34. Shen, J., & Reingold, E. M. (2001). Visual search asymmetry: The influence of stimulus familiarity and low-level features. Perception & Psychophysics, 63, 464–475.CrossRefGoogle Scholar
  35. Shiffrin, R. M., & Schneider, W. (1977). Controlled and automatic human information processing: II. Perceptual learning, automatic attending and a general theory. Psychological Review, 84, 127–190.CrossRefGoogle Scholar
  36. Treisman, A. M., & Gelade, G. (1980). A feature-integration theory of attention. Cognitive Psychology, 12, 97–136.  https://doi.org/10.1016/0010-0285(80)90005-5 CrossRefPubMedGoogle Scholar
  37. Treisman, A., & Gormican, S. (1988). Feature analysis in early vision: Evidence from search asymmetries. Psychological Review, 95, 15–48.CrossRefGoogle Scholar
  38. Treisman, A., & Souther, J. (1985). Search asymmetry: A diagnostic for preattentive processing of separable features. Journal of Experimental Psychology: General, 114, 285–310.CrossRefGoogle Scholar
  39. Visalli, A., & Vallesi, A. (2018). Monitoring processes in visual search enhanced by professional experience: The case of orange quality-control workers. Frontiers in Psychology, 9, 145.  https://doi.org/10.3389/fpsyg.2018.00145 CrossRefPubMedPubMedCentralGoogle Scholar
  40. Wang, Q., Cavanagh, P., & Green, M. (1994). Familiarity and pop-out in visual search. Perception & Psychophysics, 56, 495–500.CrossRefGoogle Scholar
  41. Wang, L., Zhang, K., He, S., & Jiang, Y. (2010). Searching for life motion signals: Visual search asymmetry in local but not global biological-motion processing. Psychological Science, 21, 1083–1089.CrossRefGoogle Scholar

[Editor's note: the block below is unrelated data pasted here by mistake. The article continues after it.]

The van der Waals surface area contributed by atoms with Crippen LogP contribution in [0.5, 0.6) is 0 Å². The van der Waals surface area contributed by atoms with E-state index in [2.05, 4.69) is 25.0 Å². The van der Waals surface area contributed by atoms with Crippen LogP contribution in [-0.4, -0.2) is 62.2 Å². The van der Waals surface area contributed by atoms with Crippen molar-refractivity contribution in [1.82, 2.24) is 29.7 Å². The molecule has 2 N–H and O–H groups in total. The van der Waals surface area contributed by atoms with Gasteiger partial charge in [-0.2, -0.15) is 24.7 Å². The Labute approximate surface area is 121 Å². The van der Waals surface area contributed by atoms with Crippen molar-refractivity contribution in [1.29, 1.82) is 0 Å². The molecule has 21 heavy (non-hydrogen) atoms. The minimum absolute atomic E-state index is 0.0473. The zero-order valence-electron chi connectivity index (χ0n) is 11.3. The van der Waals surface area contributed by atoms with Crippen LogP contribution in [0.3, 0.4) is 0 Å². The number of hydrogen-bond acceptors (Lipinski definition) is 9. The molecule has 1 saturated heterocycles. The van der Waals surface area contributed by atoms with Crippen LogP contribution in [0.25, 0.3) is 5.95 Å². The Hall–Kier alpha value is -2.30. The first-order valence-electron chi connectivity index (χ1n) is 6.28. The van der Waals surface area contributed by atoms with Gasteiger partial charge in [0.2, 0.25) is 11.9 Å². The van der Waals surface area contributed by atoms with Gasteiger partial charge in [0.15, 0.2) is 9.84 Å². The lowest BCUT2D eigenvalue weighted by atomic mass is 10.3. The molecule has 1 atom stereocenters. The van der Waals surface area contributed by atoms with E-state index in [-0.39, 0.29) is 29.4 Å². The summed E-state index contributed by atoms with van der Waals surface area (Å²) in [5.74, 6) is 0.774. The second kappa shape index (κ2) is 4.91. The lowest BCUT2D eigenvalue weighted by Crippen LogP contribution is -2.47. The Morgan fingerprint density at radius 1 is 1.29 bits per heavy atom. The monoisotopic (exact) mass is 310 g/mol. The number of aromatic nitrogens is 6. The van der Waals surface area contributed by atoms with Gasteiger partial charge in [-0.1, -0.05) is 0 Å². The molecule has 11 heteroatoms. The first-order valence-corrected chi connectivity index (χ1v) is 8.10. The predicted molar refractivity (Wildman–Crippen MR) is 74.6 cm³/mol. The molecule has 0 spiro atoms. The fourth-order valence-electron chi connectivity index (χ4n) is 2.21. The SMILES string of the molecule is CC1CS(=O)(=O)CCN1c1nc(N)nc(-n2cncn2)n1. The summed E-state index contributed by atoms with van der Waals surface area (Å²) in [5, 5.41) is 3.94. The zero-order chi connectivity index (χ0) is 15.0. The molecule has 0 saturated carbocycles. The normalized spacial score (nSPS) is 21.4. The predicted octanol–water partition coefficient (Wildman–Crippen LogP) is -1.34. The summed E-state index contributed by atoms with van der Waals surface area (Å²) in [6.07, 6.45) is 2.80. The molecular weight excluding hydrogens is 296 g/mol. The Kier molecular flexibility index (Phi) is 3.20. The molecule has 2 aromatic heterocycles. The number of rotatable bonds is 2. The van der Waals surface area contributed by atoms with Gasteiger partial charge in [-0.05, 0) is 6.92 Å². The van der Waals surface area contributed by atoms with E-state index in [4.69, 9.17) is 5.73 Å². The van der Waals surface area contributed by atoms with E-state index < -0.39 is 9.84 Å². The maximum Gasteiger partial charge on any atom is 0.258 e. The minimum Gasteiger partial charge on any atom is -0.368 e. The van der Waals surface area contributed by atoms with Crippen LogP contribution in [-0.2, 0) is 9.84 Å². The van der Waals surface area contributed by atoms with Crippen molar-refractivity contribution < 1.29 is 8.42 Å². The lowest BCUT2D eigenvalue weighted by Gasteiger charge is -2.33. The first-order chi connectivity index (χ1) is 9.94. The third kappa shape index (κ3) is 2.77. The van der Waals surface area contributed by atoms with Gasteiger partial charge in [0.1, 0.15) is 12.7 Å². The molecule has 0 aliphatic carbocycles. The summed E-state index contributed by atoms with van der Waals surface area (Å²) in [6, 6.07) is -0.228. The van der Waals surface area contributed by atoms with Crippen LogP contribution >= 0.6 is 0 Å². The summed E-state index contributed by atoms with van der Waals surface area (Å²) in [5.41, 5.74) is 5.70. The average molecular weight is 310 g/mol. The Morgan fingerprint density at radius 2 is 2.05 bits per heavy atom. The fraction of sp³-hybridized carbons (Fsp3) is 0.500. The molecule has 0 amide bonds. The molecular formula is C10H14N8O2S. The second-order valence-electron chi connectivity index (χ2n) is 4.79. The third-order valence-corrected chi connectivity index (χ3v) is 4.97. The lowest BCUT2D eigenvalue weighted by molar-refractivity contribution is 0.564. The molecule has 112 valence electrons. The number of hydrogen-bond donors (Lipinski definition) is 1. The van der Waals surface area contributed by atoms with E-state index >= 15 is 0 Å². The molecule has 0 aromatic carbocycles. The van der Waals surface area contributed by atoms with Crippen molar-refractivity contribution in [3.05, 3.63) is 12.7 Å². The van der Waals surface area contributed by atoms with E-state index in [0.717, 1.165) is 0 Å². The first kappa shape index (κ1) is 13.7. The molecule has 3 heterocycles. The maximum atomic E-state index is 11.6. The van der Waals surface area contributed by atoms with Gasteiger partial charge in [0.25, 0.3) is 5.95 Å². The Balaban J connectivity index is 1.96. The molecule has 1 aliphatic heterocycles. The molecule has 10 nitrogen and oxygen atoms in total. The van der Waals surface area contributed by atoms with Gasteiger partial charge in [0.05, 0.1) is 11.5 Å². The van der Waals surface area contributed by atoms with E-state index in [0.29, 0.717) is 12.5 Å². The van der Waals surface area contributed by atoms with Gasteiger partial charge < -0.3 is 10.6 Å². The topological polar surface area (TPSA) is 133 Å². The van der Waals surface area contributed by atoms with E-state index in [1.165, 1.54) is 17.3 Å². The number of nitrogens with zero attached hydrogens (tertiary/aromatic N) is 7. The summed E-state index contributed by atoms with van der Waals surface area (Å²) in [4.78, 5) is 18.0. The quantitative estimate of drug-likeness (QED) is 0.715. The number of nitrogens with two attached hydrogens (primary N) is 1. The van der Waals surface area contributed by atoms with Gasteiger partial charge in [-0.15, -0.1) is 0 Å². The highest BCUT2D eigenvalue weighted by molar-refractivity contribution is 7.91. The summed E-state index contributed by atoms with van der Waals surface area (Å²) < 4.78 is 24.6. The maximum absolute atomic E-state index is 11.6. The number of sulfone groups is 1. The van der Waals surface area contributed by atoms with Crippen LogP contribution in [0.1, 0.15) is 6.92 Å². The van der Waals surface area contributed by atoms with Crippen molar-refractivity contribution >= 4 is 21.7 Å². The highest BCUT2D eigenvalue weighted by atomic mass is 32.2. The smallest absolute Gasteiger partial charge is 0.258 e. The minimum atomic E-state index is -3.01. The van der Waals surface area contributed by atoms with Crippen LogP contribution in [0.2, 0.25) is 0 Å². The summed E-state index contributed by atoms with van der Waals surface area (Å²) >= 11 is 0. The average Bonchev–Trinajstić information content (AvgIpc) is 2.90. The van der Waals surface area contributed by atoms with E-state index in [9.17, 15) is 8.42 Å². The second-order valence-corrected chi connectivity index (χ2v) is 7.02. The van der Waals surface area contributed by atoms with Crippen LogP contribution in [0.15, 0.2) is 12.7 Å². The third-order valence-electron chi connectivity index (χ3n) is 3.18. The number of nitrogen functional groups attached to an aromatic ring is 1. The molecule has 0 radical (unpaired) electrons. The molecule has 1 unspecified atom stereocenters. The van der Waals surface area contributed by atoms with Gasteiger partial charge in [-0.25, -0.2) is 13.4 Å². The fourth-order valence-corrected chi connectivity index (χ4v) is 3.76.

42. Wolfe, J. M. (1998). What do 1,000,000 trials tell us about visual search? Psychological Science, 9, 33–39.CrossRefGoogle Scholar
  43. Wolfe, J. M. (2001). Asymmetries in visual search: An introduction. Perception & Psychophysics, 63, 381–389.CrossRefGoogle Scholar
  44. Wolfe, J. M., Cave, K. R., & Franzel, S. L. (1989). Guided search: An alternative to the feature integration model for visual search. Journal of Experimental Psychology: Human Perception & Performance, 15, 419–433.Google Scholar
  45. Wolfe, J. M., Oliva, A., Horowitz, T. S., Butcher, S. J., & Bompas, A. (2012). Segmentation of objects from backgrounds in visual search tasks. Vision Research, 42, 2985–3004.Google Scholar
  46. Woodman, G. F., Vogel, E. K., & Luck, S. J. (2001). Visual search remains efficient when visual working memory is full. Psychological Science, 12, 219–224.CrossRefGoogle Scholar
  47. Yang, H., Chen, X., & Zelinsky, G. J. (2009). A new look at novelty effects: Guiding search away from old distractors. Attention, Perception, & Psychophysics, 71, 554–564.CrossRefGoogle Scholar
  48. Zhaoping, L., & Frith, U. (2011). A clash of bottom-up and top-down processes in visual search: The reversed letter effect revisited. Journal of Experimental Psychology: Human Perception and Performance, 37(4), 997–1006.PubMedGoogle Scholar

Copyright information

© The Psychonomic Society, Inc. 2019
corrected publication 2019

Authors and Affiliations

  1. 1.Department of PsychologySt. Lawrence UniversityCantonUSA
  2. 2.University of MarylandCollege ParkUSA

Personalised recommendations